Update: On Oct. 8, administration officials said the White House would nominate Yellen to be the next Fed chair.
Former Treasury Secretary and head of President Obama’s Council of Economic Advisers Larry Summers officially withdrew from consideration for the next chairmanship of the Federal Reserve, according to a letter submitted to Obama on Sunday. The move was likely catalyzed by Montana Senator Jon Tester’s announcement that he would not support Summers’ nomination to succeed Ben Bernanke should it come to a vote on the Senate Banking Committee, where Democrats have a three-vote majority. The revelation came after two other Democrats on the committee — Jeff Merkley of Oregon and Sherrod Brown of Ohio — announced their opposition to Summers’ candidacy.
With Summers out of the running, the field is clear for current vice chairwoman of the board of governors of the Federal Reserve, Janet Yellen. Here are five things everyone should know about America’s (likely) next economist in chief:
1. Yellen is not a creature of Wall Street: Summers’ fiercest critics argued that he has a long history of coddling big Wall Street banks and, as Fed chair, would not regulate them with the enthusiasm necessary to keep the U.S. financial system safe. Though Summers has spent much of his career in academia or as a public servant, he has ties to big Wall Street banks. His original sin is to have been a proponent of financial deregulation during the end of the Bill Clinton years, which helped set the stage for the financial crisis. Summers fought against the passage of the Volcker rule, which prevents banks from speculating with government-insured deposits, in 2010.
(MORE: Why Summers Didn’t Get the Job)
Yellen, on the other hand, has spent the past 20 years with the Fed, save for a stint on Clinton’s Council of Economic Advisers. Though her track record on regulation is more difficult to evaluate, the Center for Public Integrity reviewed years of Yellen’s speeches, meeting transcripts, government testimony and reviews of bank failures, concluding that she has what it takes to be America’s top bank cop. “Yellen now appears determined to ensure that banks fortify themselves against financial shocks and that regulators have the power to police the system,” it stated.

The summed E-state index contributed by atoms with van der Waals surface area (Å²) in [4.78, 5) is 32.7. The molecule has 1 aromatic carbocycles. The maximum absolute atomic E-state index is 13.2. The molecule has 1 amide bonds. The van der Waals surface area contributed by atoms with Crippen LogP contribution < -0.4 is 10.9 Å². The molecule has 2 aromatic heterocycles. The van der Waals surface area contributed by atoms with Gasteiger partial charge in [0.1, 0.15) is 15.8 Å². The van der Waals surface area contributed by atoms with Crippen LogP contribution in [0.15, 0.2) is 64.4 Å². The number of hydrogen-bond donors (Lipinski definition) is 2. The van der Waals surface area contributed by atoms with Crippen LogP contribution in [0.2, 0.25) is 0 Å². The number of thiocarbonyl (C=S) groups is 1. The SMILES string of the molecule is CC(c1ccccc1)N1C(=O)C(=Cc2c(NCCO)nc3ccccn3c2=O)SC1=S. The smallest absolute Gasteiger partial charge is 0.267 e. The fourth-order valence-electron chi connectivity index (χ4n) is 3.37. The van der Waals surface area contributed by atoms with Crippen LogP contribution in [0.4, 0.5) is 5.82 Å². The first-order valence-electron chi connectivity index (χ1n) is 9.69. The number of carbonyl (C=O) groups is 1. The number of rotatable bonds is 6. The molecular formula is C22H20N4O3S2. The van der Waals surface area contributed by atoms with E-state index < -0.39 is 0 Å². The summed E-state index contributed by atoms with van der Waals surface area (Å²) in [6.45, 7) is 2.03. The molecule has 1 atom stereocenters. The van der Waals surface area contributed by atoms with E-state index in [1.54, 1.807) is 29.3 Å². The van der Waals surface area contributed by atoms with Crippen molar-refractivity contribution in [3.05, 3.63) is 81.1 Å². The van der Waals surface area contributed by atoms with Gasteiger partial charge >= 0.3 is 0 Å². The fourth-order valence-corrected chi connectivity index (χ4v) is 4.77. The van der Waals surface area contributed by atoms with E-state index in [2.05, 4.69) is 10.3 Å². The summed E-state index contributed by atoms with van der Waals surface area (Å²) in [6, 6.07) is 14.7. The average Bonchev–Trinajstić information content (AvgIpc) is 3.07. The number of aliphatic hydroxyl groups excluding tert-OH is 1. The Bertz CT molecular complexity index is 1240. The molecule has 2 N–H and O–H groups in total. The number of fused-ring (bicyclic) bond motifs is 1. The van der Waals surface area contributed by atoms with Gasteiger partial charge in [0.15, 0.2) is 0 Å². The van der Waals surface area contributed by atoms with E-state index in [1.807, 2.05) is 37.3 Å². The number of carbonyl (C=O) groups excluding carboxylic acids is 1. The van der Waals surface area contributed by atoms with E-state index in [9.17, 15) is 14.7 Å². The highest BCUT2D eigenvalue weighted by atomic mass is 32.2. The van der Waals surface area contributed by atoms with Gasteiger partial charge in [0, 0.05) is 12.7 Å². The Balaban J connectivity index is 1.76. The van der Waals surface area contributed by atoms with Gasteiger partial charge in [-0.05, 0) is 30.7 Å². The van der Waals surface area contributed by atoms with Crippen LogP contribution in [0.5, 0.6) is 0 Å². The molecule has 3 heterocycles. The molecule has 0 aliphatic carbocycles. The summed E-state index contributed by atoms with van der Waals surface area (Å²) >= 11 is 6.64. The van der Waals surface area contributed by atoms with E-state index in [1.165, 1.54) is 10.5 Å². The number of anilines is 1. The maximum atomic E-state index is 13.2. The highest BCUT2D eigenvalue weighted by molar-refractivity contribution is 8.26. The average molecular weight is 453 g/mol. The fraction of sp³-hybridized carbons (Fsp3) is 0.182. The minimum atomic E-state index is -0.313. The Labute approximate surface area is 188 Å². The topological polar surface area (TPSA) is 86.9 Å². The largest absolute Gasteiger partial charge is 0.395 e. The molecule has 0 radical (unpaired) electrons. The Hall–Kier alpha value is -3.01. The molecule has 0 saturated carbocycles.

2. Yellen’s had a (relatively) good track record of economic predictions: Economists aren’t terribly good at predicting the future. Yellen appears to be better than most. The Wall Street Journal reported earlier this summer that after it “examined more than 700 predictions made between 2009 and 2012 in speeches and congressional testimony by 14 Fed policymakers,” Yellen came out as the most accurate. Yellen has also been given credit for warning about the real estate bubble as early as 2005. Why’s it matter? See the next point.
3. She was an architect of Bernanke’s unconventional monetary policies: Accurate forecasting is important because the better your forecasts, the more effectively you’ll be able to set monetary policy in the present. But as the most recent financial crisis proved, a good Fed chief needs to be willing to think outside the box to achieve its goals of low, steady inflation and full employment. This is exactly what Bernanke did — using the powers of his office to launch a massive bond-buying program aimed at lowering interest rates further down the yield curve and promising to keep short-term interest rates at near zero for years. Bernanke, however, didn’t launch these programs immediately. Behind the scenes, it was reportedly Yellen who was the most forceful advocate for the Fed doing more to help stimulate the economy.
4. The White House was reluctant to nominate Yellen: Since the White House began floating Summers’ name as the favorite for the Fed post, it has been getting a lot of criticism from lawmakers, economists and the chattering classes. President Obama was seemingly undeterred by this opposition. It wasn’t until a smooth confirmation became practically impossible with Senator Tester’s announcement, that he accepted the idea of a Summers-less Fed. This raises the question of whether Obama was hoping to have someone closer to his inner circle at the central bank. It is possible that a Yellen Fed would be more distant from the White House politically than the Federal Reserve envisioned by the President.
5. She’d be the first female head of the Federal Reserve: Confirming Yellen as the first chairwoman of the Federal Reserve would be a historic move for an Administration that has received criticism for lack of progress appointing women to senior positions. It would also add a healthy dose of diversity to the realms of central banking and finance in general. Though 45% of Federal Reserve employees are women, few are in top positions. In all G-8 countries, there has been only one female central-bank head in history: Russia’s Elvira Nabiullina, who was appointed just this year.